Photosynthesis Research

, Volume 51, Issue 3, pp 179–184

Can photosynthesis respond to short-term fluctuations in atmospheric carbon dioxide?


  • G. R. Hendrey
    • Biosystems and Process Sciences DivisionBrookhaven National Laboratory
  • S. P. Long
    • Biosystems and Process Sciences DivisionBrookhaven National Laboratory
    • Department of BiologyUniversity of Essex
  • I. F. McKee
    • Department of BiologyUniversity of Essex
  • N. R. Baker
    • Department of BiologyUniversity of Essex

DOI: 10.1023/A:1005804203928

Cite this article as:
Hendrey, G.R., Long, S.P., McKee, I.F. et al. Photosynthesis Research (1997) 51: 179. doi:10.1023/A:1005804203928


Rapid and irregular variations of atmospheric CO2 concentrations (ca) occur in nature but are often very much more pronounced and frequent when artificially enriching CO2 concentrations in simulating the future atmosphere. Therefore, there is the danger that plant responses at elevated CO2 in fumigation experiments might reflect the increased frequency and amplitude of fluctuation in concentration as well as the increase in average concentration. Tests were conducted to determine whether the photosynthetic process could sense such fluctuations in ca. Instantaneous chlorophyll fluorescence (Ft) was monitored for wheat leaves (Triticum aestivum cv. Hereward) exposed to ca oscillating symmetrically by 225 μmol mol-1 about a ca set point concentration of 575 or 650 μmol mol-1. No Ft response was detected to half-cycle step changes in ca lasting less than two seconds, but at half-cycles of two seconds or longer, the response of Ft was pronounced. In order to determine the in vivo linear electron transport rate (J) the O2 concentration was maintained at 21 mmol mol-1 to eliminate photorespiration. J which is directly proportional to the rate of CO2 uptake under these conditions, was not significantly changed at half-cycles of 30 s or less but was decreased by half-cycles of 60 s or longer. It was inferred that if duration of an oscillation is less than 1 minute and is symmetrical with respect to mean CO2 concentration, then there is no effect on current carbon uptake, but oscillations of 1 minute or more decrease photosynthetic CO2 uptake in wheat.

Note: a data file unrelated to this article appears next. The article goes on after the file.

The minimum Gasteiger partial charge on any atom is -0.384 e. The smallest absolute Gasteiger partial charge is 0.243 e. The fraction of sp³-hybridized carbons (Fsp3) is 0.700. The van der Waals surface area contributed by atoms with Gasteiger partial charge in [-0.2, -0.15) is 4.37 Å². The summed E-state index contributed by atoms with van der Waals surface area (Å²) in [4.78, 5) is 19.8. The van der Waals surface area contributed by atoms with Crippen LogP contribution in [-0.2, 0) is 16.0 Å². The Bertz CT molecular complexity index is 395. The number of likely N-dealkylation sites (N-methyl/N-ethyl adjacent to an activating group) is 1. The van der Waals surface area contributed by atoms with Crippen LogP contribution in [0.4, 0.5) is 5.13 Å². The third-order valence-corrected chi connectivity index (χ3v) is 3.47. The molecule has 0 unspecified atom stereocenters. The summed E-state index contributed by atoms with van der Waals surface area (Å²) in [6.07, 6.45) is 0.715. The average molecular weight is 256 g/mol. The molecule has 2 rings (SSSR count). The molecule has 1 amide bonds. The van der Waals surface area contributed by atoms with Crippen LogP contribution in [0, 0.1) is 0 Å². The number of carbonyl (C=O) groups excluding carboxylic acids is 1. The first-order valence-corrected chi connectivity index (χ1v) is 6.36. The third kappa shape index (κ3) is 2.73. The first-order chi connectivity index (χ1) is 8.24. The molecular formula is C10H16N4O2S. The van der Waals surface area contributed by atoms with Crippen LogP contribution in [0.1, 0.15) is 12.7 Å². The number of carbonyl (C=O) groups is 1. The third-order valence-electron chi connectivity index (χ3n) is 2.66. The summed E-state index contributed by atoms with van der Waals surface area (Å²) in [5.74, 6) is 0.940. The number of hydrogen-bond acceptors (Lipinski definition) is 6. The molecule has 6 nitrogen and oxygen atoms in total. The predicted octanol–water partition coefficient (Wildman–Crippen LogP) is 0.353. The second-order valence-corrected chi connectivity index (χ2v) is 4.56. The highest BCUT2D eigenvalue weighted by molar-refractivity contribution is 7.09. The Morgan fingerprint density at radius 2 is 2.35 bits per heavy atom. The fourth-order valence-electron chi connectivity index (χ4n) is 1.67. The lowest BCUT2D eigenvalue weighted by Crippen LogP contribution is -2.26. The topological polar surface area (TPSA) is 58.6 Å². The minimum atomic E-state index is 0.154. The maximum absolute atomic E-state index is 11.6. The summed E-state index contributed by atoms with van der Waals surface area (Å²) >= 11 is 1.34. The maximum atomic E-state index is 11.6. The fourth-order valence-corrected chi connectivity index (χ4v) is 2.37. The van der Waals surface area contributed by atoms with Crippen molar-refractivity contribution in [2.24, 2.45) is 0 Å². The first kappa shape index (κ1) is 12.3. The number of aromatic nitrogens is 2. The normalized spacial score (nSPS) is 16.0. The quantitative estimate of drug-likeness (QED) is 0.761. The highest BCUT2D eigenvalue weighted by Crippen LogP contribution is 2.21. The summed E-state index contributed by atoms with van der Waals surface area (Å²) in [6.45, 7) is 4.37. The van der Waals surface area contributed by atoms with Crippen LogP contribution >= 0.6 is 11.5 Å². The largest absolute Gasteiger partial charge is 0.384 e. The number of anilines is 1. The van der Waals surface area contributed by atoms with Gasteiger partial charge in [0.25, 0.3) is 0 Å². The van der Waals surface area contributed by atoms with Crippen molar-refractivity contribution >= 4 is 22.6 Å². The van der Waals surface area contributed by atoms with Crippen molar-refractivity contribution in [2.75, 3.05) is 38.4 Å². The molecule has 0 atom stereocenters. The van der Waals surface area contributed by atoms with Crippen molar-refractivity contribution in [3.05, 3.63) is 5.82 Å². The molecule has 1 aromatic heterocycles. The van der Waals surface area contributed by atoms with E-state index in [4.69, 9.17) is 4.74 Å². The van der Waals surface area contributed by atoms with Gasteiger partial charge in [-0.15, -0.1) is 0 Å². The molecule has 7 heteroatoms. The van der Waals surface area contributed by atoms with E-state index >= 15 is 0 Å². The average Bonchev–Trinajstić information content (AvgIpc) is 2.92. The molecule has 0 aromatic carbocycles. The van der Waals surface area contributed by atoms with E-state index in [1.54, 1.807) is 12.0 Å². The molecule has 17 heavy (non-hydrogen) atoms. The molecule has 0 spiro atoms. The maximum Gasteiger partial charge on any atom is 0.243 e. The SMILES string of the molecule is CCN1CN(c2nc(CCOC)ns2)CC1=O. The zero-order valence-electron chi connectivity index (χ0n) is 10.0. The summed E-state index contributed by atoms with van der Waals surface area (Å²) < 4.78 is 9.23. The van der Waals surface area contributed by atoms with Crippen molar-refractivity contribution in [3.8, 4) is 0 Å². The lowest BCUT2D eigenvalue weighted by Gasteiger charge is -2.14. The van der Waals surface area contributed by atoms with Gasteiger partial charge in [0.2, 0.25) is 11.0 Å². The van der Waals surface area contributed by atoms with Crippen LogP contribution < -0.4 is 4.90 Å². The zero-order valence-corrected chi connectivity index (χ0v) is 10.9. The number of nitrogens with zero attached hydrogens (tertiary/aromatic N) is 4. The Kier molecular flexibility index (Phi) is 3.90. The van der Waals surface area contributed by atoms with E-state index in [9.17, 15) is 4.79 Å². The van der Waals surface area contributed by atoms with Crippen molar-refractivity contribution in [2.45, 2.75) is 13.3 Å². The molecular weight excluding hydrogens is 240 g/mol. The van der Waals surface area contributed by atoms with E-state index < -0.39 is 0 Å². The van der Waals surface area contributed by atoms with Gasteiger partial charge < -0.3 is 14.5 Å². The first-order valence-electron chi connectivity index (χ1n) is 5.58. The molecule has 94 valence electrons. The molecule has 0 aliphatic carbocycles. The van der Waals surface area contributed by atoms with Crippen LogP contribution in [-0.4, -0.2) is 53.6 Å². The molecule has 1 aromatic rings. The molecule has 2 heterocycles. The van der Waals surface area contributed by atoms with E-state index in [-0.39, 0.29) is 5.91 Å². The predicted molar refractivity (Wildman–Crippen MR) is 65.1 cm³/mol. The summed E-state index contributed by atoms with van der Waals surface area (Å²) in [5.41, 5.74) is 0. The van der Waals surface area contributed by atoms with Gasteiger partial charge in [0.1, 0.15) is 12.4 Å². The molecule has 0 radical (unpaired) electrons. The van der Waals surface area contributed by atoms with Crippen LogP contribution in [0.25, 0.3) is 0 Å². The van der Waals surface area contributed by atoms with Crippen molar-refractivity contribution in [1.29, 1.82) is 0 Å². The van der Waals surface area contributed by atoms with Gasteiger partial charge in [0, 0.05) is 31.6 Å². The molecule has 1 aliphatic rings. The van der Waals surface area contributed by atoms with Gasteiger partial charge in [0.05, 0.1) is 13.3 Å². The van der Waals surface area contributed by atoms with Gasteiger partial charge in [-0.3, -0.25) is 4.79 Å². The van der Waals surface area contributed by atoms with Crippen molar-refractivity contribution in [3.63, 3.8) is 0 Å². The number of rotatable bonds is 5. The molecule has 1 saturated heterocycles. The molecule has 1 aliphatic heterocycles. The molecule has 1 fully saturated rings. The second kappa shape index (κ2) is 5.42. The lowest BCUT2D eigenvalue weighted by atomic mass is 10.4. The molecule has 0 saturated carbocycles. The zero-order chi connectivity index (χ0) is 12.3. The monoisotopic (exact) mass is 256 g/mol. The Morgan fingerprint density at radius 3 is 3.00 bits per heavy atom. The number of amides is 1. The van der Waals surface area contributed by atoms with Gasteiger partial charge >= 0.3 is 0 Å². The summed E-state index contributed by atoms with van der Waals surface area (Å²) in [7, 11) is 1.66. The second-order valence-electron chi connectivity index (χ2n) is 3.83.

chlorophyll fluorescenceFACEglobal changephotosynthesisPhotosystem IIquantum yieldquenching analysisrising CO2 concentrationwheat

Copyright information

© Kluwer Academic Publishers 1997